Working on: Kölsch


PostLink    Posted: Tue May 06, 2014 3:14 pm    Post subject: Reply with quote

It's the Mash + Sparge water profile as done in EZWaterCalculator. I see what you're saying (never thought about salts getting more concentrated because of boil off), but there's nothing in EZWater about boil off rates nor in all my reading or forum discussions have I ever seen anyone adjusting salts for boil off. There's something I'm not correctly wrapping my head around at the moment... maybe the salts boil off as well so the ppm of each salt stays the same?

Kal

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PostLink    Posted: Wed May 07, 2014 4:09 pm    Post subject: Reply with quote

Salts won't boil off and will become more concentrated by the end of the boil. The change in salt concentration is inversely proportional to the change in volume [volume goes down, salt concentration goes up and vice versa].

The ratio of salt concentration at the start of the boil (i.e. 110 ppm Ca) to the salt concentration at the end of the boil (x ppm Ca) will be INVERSELY proportional to the ratios of the pre-boil volume (14.9 gal) to the post boil volume (12 gal). Therefore, in the calculation below, PRE-boil salt concentration is on the top on the left side of the equation but POST-boil volume is on top on the right side of the equation.

Pre-boil concentration (ppm)/post-boil concentration(ppm) = post-boil volume(gal)/pre-boil volume(gal)

110 ppm Ca/x = 12.0 gal/14.9 gal

x=136.6 ppm Ca post boil
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drcraig



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PostLink    Posted: Sat Jun 07, 2014 2:29 pm    Post subject: Reply with quote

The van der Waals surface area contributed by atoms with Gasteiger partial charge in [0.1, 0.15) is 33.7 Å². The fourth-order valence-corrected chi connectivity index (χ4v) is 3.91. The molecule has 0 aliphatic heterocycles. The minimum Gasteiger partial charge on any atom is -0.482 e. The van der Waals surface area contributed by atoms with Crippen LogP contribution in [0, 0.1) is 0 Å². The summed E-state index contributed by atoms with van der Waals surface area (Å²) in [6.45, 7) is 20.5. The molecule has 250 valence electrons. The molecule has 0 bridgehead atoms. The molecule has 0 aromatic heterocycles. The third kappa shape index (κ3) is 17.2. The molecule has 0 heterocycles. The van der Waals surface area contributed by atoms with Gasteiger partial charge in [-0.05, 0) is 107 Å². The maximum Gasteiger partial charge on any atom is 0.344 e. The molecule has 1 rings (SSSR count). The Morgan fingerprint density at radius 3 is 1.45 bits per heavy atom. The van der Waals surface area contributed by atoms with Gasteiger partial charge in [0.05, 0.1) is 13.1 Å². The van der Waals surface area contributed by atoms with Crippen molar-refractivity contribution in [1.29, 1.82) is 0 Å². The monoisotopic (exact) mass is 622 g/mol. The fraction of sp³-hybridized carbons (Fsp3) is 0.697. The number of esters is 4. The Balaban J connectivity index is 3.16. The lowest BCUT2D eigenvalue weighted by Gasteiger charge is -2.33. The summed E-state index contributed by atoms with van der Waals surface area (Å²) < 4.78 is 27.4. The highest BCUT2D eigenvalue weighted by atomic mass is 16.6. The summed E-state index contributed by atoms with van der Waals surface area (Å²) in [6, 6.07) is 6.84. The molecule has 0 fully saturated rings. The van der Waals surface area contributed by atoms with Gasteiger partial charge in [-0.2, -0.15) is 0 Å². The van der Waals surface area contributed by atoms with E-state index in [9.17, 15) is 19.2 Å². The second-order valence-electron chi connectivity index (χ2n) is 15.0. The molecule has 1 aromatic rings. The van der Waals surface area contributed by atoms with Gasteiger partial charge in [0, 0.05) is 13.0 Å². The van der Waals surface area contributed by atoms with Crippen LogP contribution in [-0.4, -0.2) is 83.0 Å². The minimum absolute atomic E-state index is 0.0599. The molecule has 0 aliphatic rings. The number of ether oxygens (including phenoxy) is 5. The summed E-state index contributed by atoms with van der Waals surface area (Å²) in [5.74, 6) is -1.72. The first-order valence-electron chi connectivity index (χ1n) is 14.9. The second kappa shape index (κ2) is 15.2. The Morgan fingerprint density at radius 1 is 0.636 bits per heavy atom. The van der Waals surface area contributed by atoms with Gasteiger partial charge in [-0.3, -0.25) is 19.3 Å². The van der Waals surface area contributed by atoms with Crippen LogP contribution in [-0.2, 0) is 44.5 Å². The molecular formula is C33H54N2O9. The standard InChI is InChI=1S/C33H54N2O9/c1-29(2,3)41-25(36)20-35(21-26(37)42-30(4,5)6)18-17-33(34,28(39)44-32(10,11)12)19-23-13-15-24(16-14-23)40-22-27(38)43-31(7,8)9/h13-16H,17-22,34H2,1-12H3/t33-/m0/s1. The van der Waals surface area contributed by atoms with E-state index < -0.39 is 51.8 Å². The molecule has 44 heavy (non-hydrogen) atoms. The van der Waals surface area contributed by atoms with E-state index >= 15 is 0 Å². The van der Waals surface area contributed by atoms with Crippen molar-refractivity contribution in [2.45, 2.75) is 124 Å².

Update:

So I finished my 5.2% ABV version of EB a few days ago. Two weeks grain to glass.

A few mistakes were made.... but in the end it came out good.

Mistake #1) Overshot my initial mash temp, and I'm not sure how. I started with 164F strike water and after mixing with the grain it settled down in the high 150's. I probably should have allowed 10 minutes for the temp to equilibrate, but I reacted and added cool water to bring the temp down, undershooting of course. Then I spent the next 40 minutes trying to get the temp back to 149 and steady. I tried something new (bad idea..) and shut down the recirculation hoping just maintaining the grain bed at 150F would do the job. It may have, but the resulting wort was very light on sugar. My efficiency is usually 95% with this setup, but on this batch I was no better than 65%. So I had to supplement a few pounds of DME. i got the gravity back where I wanted, just in time for mistake #2.

Mistake #2) First time using Kal's Hopstopper, and of course I didn't read the directions. What did I do just after adding the 15 min hop addition?? Survey says.. Recirculate! Which then promptly clogged the hop stopper and I struggled just to get the wort out. I lost a ton of hop oil extraction in the process... necessitating...

A hop tea!

I fermented with US-05, and this was pretty much at FG within 5 days. At day 10, I mixed two ounces of the dry hops with 1 liter of boiling water, and let that infuse for 60 minutes while cooling. I added the entire contents of the french press to the brew, and let that sit for four more days.

Next I kegged and carbonated.

The results?

Pretty good under the circumstances!

It's very heavy on tropical hop aromas when you stick your nose in the glass, so I'm very happy about that.
The taste is very rich with dank grassy hops, but a bit light on the citrus. It's very dry (FG 1.009), I think I would enjoy it more just a tad sweeter. Perhaps a Witbread yeast would have compensated a bit. Yeast flavor is very neutral, as you would expect. There's a little astringent bitterness that I attribute to the water profile. Not enough to be annoying, but more than I usually want. At 5.2% ABV is is very drinkable, which is nice.